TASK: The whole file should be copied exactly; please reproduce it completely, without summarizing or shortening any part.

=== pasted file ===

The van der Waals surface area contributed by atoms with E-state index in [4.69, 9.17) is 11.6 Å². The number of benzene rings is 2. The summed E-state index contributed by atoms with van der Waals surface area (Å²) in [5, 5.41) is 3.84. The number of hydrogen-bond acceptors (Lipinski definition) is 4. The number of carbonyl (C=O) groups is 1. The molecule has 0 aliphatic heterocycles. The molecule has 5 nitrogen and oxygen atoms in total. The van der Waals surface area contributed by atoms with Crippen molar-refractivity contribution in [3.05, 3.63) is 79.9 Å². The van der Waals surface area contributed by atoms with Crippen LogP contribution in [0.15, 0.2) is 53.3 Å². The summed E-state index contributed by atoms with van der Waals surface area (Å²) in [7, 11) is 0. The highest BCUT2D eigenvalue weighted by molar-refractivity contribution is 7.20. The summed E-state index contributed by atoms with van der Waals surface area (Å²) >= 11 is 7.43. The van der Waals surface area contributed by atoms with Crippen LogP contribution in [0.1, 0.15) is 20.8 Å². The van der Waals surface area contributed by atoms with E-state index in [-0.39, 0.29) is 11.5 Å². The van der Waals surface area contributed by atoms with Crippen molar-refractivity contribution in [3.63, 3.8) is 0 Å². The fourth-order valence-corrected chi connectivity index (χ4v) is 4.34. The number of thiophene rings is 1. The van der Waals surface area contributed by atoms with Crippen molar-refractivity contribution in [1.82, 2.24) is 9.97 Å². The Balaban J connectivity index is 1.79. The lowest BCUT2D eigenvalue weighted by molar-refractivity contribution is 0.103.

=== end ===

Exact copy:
The van der Waals surface area contributed by atoms with E-state index in [4.69, 9.17) is 11.6 Å². The number of benzene rings is 2. The summed E-state index contributed by atoms with van der Waals surface area (Å²) in [5, 5.41) is 3.84. The number of hydrogen-bond acceptors (Lipinski definition) is 4. The number of carbonyl (C=O) groups is 1. The molecule has 0 aliphatic heterocycles. The molecule has 5 nitrogen and oxygen atoms in total. The van der Waals surface area contributed by atoms with Crippen molar-refractivity contribution in [3.05, 3.63) is 79.9 Å². The van der Waals surface area contributed by atoms with Crippen LogP contribution in [0.15, 0.2) is 53.3 Å². The summed E-state index contributed by atoms with van der Waals surface area (Å²) in [7, 11) is 0. The highest BCUT2D eigenvalue weighted by molar-refractivity contribution is 7.20. The summed E-state index contributed by atoms with van der Waals surface area (Å²) >= 11 is 7.43. The van der Waals surface area contributed by atoms with Crippen LogP contribution in [0.1, 0.15) is 20.8 Å². The van der Waals surface area contributed by atoms with E-state index in [-0.39, 0.29) is 11.5 Å². The van der Waals surface area contributed by atoms with Crippen molar-refractivity contribution in [3.63, 3.8) is 0 Å². The fourth-order valence-corrected chi connectivity index (χ4v) is 4.34. The number of thiophene rings is 1. The van der Waals surface area contributed by atoms with Crippen molar-refractivity contribution in [1.82, 2.24) is 9.97 Å². The Balaban J connectivity index is 1.79. The lowest BCUT2D eigenvalue weighted by molar-refractivity contribution is 0.103.